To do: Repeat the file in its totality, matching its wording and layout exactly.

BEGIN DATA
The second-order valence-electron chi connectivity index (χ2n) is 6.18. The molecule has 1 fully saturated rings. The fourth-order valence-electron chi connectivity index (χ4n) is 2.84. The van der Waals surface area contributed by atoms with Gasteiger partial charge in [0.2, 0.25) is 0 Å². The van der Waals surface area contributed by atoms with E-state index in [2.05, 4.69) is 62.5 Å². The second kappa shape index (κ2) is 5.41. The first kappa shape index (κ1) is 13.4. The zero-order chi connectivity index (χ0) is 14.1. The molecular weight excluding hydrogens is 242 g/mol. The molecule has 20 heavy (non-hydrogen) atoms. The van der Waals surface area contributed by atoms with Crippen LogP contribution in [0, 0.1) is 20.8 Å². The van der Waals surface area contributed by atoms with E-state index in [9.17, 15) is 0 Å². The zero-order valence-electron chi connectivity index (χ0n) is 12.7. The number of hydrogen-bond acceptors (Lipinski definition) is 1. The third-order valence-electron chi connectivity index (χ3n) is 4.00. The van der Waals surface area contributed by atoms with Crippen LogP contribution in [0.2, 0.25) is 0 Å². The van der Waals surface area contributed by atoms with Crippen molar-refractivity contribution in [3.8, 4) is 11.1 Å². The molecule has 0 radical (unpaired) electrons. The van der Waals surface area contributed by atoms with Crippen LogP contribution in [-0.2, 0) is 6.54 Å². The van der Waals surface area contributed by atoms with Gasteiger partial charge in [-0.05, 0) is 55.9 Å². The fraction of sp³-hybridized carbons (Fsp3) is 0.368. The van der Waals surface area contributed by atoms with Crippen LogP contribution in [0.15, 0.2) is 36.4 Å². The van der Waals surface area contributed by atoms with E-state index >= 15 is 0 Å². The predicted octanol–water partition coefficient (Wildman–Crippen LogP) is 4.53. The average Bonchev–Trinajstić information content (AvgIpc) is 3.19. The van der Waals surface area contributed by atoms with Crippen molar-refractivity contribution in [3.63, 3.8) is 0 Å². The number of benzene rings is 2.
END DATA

The second-order valence-electron chi connectivity index (χ2n) is 6.18. The molecule has 1 fully saturated rings. The fourth-order valence-electron chi connectivity index (χ4n) is 2.84. The van der Waals surface area contributed by atoms with Gasteiger partial charge in [0.2, 0.25) is 0 Å². The van der Waals surface area contributed by atoms with E-state index in [2.05, 4.69) is 62.5 Å². The second kappa shape index (κ2) is 5.41. The first kappa shape index (κ1) is 13.4. The zero-order chi connectivity index (χ0) is 14.1. The molecular weight excluding hydrogens is 242 g/mol. The molecule has 20 heavy (non-hydrogen) atoms. The van der Waals surface area contributed by atoms with Crippen LogP contribution in [0, 0.1) is 20.8 Å². The van der Waals surface area contributed by atoms with E-state index in [9.17, 15) is 0 Å². The zero-order valence-electron chi connectivity index (χ0n) is 12.7. The number of hydrogen-bond acceptors (Lipinski definition) is 1. The third-order valence-electron chi connectivity index (χ3n) is 4.00. The van der Waals surface area contributed by atoms with Crippen LogP contribution in [0.2, 0.25) is 0 Å². The van der Waals surface area contributed by atoms with Crippen molar-refractivity contribution in [3.8, 4) is 11.1 Å². The molecule has 0 radical (unpaired) electrons. The van der Waals surface area contributed by atoms with Crippen LogP contribution in [-0.2, 0) is 6.54 Å². The van der Waals surface area contributed by atoms with Gasteiger partial charge in [-0.05, 0) is 55.9 Å². The fraction of sp³-hybridized carbons (Fsp3) is 0.368. The van der Waals surface area contributed by atoms with Crippen LogP contribution in [0.15, 0.2) is 36.4 Å². The van der Waals surface area contributed by atoms with E-state index >= 15 is 0 Å². The predicted octanol–water partition coefficient (Wildman–Crippen LogP) is 4.53. The average Bonchev–Trinajstić information content (AvgIpc) is 3.19. The van der Waals surface area contributed by atoms with Crippen molar-refractivity contribution in [3.63, 3.8) is 0 Å². The number of benzene rings is 2.